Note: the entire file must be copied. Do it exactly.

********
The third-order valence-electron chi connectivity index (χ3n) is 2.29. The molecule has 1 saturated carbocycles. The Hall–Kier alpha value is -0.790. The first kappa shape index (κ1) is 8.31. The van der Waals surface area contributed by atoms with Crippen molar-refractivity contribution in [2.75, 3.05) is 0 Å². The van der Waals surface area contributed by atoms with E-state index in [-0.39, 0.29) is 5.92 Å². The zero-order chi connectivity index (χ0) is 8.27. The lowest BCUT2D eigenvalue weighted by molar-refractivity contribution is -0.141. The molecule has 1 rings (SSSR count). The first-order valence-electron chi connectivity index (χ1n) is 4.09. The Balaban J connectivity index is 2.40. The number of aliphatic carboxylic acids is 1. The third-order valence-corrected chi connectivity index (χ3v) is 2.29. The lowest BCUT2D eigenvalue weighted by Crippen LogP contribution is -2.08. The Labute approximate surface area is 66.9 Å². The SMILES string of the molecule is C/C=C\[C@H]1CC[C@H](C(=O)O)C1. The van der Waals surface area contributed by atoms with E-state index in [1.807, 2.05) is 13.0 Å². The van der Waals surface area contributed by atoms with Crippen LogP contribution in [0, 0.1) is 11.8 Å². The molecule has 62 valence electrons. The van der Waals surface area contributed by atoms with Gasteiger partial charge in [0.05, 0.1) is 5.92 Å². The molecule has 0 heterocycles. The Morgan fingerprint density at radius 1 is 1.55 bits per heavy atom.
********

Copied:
The third-order valence-electron chi connectivity index (χ3n) is 2.29. The molecule has 1 saturated carbocycles. The Hall–Kier alpha value is -0.790. The first kappa shape index (κ1) is 8.31. The van der Waals surface area contributed by atoms with Crippen molar-refractivity contribution in [2.75, 3.05) is 0 Å². The van der Waals surface area contributed by atoms with E-state index in [-0.39, 0.29) is 5.92 Å². The zero-order chi connectivity index (χ0) is 8.27. The lowest BCUT2D eigenvalue weighted by molar-refractivity contribution is -0.141. The molecule has 1 rings (SSSR count). The first-order valence-electron chi connectivity index (χ1n) is 4.09. The Balaban J connectivity index is 2.40. The number of aliphatic carboxylic acids is 1. The third-order valence-corrected chi connectivity index (χ3v) is 2.29. The lowest BCUT2D eigenvalue weighted by Crippen LogP contribution is -2.08. The Labute approximate surface area is 66.9 Å². The SMILES string of the molecule is C/C=C\[C@H]1CC[C@H](C(=O)O)C1. The van der Waals surface area contributed by atoms with E-state index in [1.807, 2.05) is 13.0 Å². The van der Waals surface area contributed by atoms with Crippen LogP contribution in [0, 0.1) is 11.8 Å². The molecule has 62 valence electrons. The van der Waals surface area contributed by atoms with Gasteiger partial charge in [0.05, 0.1) is 5.92 Å². The molecule has 0 heterocycles. The Morgan fingerprint density at radius 1 is 1.55 bits per heavy atom.